How to Have a Healthy Pregnancy After Age 35
By Kathy Zucker
I had a lot of plans for this pregnancy. I was going to take long walks, go swimming, and generally keep to the fitness regimen that led me to drop all the baby weight plus another ten pounds.
In reality? All I want to do is sleep.
I guess I shouldn’t be too surprised because I remember sleeping a lot during my first two pregnancies. However, I never kept track of the actual hours or time-frames. Possibly because I already have two children, I am getting increasingly tired as this pregnancy progresses. I need to sleep 8-10 hours a night plus take a 30-60 minute afternoon nap to feel rested.
Normally, I need six hours of sleep to function well. With three months to go, my exhaustion is only going to get worse since my bladder gets compressed during late pregnancy (hello, midnight peeing!) And all bets are off once I have a newborn. I tend to hit rock bottom when my babies are four months old, with a full year needed before I am back to “normal.”
Since I am facing such a grim sleep situation, it’s time to take drastic measures to regain my work-life balance. I recently divested myself of one of my three company partnerships, selling out my equity share to the other partners. The lesson to be learned? Never take anything for granted. I am an experienced mother, but I overestimated my ability to manage work demands.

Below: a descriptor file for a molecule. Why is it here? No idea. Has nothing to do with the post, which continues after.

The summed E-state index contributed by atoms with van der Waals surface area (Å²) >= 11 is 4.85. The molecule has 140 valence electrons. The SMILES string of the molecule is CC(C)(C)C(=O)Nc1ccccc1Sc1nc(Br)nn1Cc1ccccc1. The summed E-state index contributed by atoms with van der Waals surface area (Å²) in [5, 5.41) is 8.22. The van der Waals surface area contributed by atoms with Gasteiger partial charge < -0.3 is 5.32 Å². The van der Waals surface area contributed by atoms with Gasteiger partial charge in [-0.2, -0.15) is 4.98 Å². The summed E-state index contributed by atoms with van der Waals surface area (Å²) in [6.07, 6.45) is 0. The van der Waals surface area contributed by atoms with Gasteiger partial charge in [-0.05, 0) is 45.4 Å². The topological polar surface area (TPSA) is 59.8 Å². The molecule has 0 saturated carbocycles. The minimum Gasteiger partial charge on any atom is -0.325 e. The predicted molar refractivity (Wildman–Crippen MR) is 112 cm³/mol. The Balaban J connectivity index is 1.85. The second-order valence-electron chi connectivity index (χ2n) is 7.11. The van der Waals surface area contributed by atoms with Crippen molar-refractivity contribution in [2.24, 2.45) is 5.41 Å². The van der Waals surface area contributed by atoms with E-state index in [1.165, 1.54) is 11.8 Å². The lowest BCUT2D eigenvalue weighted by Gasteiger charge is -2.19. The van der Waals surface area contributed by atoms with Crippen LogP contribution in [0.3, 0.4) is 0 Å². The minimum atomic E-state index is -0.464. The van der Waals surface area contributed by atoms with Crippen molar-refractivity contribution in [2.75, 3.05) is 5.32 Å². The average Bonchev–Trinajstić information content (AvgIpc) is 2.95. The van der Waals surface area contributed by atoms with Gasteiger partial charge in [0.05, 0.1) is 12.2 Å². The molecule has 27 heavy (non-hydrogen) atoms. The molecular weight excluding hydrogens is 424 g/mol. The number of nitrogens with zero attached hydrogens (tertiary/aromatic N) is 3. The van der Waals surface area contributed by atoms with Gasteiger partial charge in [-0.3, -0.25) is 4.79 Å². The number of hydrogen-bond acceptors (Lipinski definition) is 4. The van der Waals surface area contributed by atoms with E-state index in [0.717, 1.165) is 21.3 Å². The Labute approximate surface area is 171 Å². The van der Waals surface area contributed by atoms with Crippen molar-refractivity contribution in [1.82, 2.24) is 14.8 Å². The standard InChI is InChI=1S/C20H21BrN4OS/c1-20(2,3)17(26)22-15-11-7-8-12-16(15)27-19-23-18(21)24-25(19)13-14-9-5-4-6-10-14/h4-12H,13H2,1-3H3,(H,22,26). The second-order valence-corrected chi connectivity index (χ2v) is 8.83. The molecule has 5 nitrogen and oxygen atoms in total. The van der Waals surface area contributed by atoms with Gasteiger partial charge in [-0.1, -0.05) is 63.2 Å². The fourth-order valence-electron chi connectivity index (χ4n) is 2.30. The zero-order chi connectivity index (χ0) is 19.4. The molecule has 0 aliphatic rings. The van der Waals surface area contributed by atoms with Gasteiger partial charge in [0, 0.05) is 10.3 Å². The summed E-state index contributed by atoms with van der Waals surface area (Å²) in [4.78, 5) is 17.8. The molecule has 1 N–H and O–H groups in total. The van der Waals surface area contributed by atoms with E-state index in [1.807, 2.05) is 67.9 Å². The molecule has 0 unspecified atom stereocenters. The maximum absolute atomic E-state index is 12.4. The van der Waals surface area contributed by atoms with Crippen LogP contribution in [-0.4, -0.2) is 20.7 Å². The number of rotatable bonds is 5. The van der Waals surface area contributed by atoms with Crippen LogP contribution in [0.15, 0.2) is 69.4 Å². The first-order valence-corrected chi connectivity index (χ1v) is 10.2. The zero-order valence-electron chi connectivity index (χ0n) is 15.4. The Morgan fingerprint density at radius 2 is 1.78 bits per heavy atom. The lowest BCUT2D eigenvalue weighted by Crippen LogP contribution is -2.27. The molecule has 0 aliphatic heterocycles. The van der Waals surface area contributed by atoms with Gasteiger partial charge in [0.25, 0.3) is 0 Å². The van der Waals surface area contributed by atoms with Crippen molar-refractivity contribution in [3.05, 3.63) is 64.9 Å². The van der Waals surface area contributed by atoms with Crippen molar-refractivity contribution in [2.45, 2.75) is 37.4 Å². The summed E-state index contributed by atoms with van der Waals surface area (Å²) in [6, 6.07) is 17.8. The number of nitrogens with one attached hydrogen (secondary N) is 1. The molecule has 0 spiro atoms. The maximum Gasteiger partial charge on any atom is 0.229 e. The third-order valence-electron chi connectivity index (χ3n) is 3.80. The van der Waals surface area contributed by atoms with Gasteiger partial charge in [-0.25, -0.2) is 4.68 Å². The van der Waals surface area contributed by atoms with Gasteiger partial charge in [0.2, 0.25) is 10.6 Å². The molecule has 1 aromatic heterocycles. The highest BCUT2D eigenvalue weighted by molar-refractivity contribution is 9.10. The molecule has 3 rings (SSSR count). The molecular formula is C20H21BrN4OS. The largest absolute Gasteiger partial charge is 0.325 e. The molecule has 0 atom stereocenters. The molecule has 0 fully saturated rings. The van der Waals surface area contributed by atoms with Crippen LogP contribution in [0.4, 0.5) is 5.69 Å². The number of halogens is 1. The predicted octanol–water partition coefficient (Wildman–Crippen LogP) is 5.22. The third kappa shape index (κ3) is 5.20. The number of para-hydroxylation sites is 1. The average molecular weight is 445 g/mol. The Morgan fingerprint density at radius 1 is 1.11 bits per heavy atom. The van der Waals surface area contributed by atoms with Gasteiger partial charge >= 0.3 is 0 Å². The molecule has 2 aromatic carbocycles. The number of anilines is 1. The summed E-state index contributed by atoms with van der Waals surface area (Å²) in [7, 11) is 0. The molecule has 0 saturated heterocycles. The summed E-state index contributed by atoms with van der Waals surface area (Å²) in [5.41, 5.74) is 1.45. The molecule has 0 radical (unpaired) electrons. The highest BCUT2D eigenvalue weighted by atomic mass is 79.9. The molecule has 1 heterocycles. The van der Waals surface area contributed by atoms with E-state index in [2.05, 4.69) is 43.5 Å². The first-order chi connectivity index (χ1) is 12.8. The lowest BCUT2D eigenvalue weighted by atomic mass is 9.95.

There have been some compensations. Despite being over 35, this has been by far my healthiest pregnancy. Hypertension was a constant concern during my first two pregnancies, with a 48-hour magnesium drip ordered during my first delivery because my blood pressure went so high that the medical staff was concerned I was going to have seizures from preeclampsia. I was induced two weeks early during my second pregnancy because the risks were too high that hypertension was constricting placental blood vessels and thus causing decreased oxygen to the fetus.
It turns out that all that healthy eating and pushing an increasingly heavy double stroller (simultaneous upper and lower body workouts!) around Hoboken have paid off in spades. When I became pregnant last spring, I was in the best physical condition of my life since high school. Even though I have done little since then to maintain my endurance and strength, just being in such good shape has led to my first low-risk pregnancy; my blood pressure has been consistently low.
I expected pregnancy over age 35 to be fraught with risks for both me and the baby, but it turns out that taking care of myself and getting into peak physical condition mattered more than my age. My doctor tells me that my risks of pregnancy complications are the same as during my first pregnancy at age 31. Now that the chromosomal testing scares are over, I can relax and enjoy the rest of this pregnancy.